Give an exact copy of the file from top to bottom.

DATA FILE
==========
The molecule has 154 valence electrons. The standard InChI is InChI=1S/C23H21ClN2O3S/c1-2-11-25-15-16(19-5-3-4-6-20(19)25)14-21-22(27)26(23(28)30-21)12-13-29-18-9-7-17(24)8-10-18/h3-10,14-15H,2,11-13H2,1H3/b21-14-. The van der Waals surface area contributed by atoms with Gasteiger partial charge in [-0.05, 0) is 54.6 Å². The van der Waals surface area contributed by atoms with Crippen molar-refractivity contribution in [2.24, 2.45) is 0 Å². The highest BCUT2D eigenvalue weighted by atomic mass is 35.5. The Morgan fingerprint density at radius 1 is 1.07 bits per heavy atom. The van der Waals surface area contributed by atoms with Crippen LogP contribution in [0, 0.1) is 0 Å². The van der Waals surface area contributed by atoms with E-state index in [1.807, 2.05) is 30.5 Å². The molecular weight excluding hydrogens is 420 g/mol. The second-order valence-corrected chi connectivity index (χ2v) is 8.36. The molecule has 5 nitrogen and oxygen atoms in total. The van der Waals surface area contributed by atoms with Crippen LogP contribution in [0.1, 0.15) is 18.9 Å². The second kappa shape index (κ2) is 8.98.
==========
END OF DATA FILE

The molecule has 154 valence electrons. The standard InChI is InChI=1S/C23H21ClN2O3S/c1-2-11-25-15-16(19-5-3-4-6-20(19)25)14-21-22(27)26(23(28)30-21)12-13-29-18-9-7-17(24)8-10-18/h3-10,14-15H,2,11-13H2,1H3/b21-14-. The van der Waals surface area contributed by atoms with Gasteiger partial charge in [-0.05, 0) is 54.6 Å². The van der Waals surface area contributed by atoms with Crippen molar-refractivity contribution in [2.24, 2.45) is 0 Å². The highest BCUT2D eigenvalue weighted by atomic mass is 35.5. The Morgan fingerprint density at radius 1 is 1.07 bits per heavy atom. The van der Waals surface area contributed by atoms with Crippen LogP contribution in [0, 0.1) is 0 Å². The van der Waals surface area contributed by atoms with E-state index in [1.807, 2.05) is 30.5 Å². The molecular weight excluding hydrogens is 420 g/mol. The second-order valence-corrected chi connectivity index (χ2v) is 8.36. The molecule has 5 nitrogen and oxygen atoms in total. The van der Waals surface area contributed by atoms with Crippen LogP contribution in [0.1, 0.15) is 18.9 Å². The second kappa shape index (κ2) is 8.98.